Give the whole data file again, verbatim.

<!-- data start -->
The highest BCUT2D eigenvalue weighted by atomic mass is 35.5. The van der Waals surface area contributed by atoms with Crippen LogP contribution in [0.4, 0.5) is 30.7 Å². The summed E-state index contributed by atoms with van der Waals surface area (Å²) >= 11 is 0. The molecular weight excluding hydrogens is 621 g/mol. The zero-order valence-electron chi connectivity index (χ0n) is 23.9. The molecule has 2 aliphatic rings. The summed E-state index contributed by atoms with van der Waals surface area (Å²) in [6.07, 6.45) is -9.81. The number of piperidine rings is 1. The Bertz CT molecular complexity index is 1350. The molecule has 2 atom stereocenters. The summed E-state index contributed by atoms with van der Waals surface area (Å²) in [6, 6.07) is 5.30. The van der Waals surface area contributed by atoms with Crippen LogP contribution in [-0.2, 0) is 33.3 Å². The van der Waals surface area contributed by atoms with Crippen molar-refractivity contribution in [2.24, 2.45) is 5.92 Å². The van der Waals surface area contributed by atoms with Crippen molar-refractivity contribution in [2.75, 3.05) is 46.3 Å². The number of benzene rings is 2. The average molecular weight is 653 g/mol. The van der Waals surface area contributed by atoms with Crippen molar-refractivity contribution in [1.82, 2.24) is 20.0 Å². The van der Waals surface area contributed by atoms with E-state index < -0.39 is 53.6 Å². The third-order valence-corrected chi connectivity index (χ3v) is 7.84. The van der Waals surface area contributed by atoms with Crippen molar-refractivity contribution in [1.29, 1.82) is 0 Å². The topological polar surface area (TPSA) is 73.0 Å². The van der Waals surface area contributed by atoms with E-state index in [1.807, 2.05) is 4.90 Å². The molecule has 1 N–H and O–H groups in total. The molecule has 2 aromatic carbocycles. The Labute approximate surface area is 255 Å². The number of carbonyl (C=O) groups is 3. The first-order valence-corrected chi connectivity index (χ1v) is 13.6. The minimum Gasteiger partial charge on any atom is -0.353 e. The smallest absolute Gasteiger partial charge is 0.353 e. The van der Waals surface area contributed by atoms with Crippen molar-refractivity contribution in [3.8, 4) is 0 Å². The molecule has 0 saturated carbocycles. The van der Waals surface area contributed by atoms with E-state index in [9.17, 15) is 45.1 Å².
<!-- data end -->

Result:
The highest BCUT2D eigenvalue weighted by atomic mass is 35.5. The van der Waals surface area contributed by atoms with Crippen LogP contribution in [0.4, 0.5) is 30.7 Å². The summed E-state index contributed by atoms with van der Waals surface area (Å²) >= 11 is 0. The molecular weight excluding hydrogens is 621 g/mol. The zero-order valence-electron chi connectivity index (χ0n) is 23.9. The molecule has 2 aliphatic rings. The summed E-state index contributed by atoms with van der Waals surface area (Å²) in [6.07, 6.45) is -9.81. The number of piperidine rings is 1. The Bertz CT molecular complexity index is 1350. The molecule has 2 atom stereocenters. The summed E-state index contributed by atoms with van der Waals surface area (Å²) in [6, 6.07) is 5.30. The van der Waals surface area contributed by atoms with Crippen LogP contribution in [-0.2, 0) is 33.3 Å². The van der Waals surface area contributed by atoms with Crippen molar-refractivity contribution in [2.24, 2.45) is 5.92 Å². The van der Waals surface area contributed by atoms with Crippen molar-refractivity contribution in [2.75, 3.05) is 46.3 Å². The number of benzene rings is 2. The average molecular weight is 653 g/mol. The van der Waals surface area contributed by atoms with Crippen molar-refractivity contribution in [1.82, 2.24) is 20.0 Å². The van der Waals surface area contributed by atoms with E-state index < -0.39 is 53.6 Å². The third-order valence-corrected chi connectivity index (χ3v) is 7.84. The van der Waals surface area contributed by atoms with Crippen molar-refractivity contribution in [1.29, 1.82) is 0 Å². The topological polar surface area (TPSA) is 73.0 Å². The van der Waals surface area contributed by atoms with E-state index in [1.807, 2.05) is 4.90 Å². The molecule has 1 N–H and O–H groups in total. The molecule has 2 aromatic carbocycles. The Labute approximate surface area is 255 Å². The number of carbonyl (C=O) groups is 3. The first-order valence-corrected chi connectivity index (χ1v) is 13.6. The minimum Gasteiger partial charge on any atom is -0.353 e. The smallest absolute Gasteiger partial charge is 0.353 e. The van der Waals surface area contributed by atoms with Crippen molar-refractivity contribution in [3.8, 4) is 0 Å². The molecule has 0 saturated carbocycles. The van der Waals surface area contributed by atoms with E-state index in [9.17, 15) is 45.1 Å².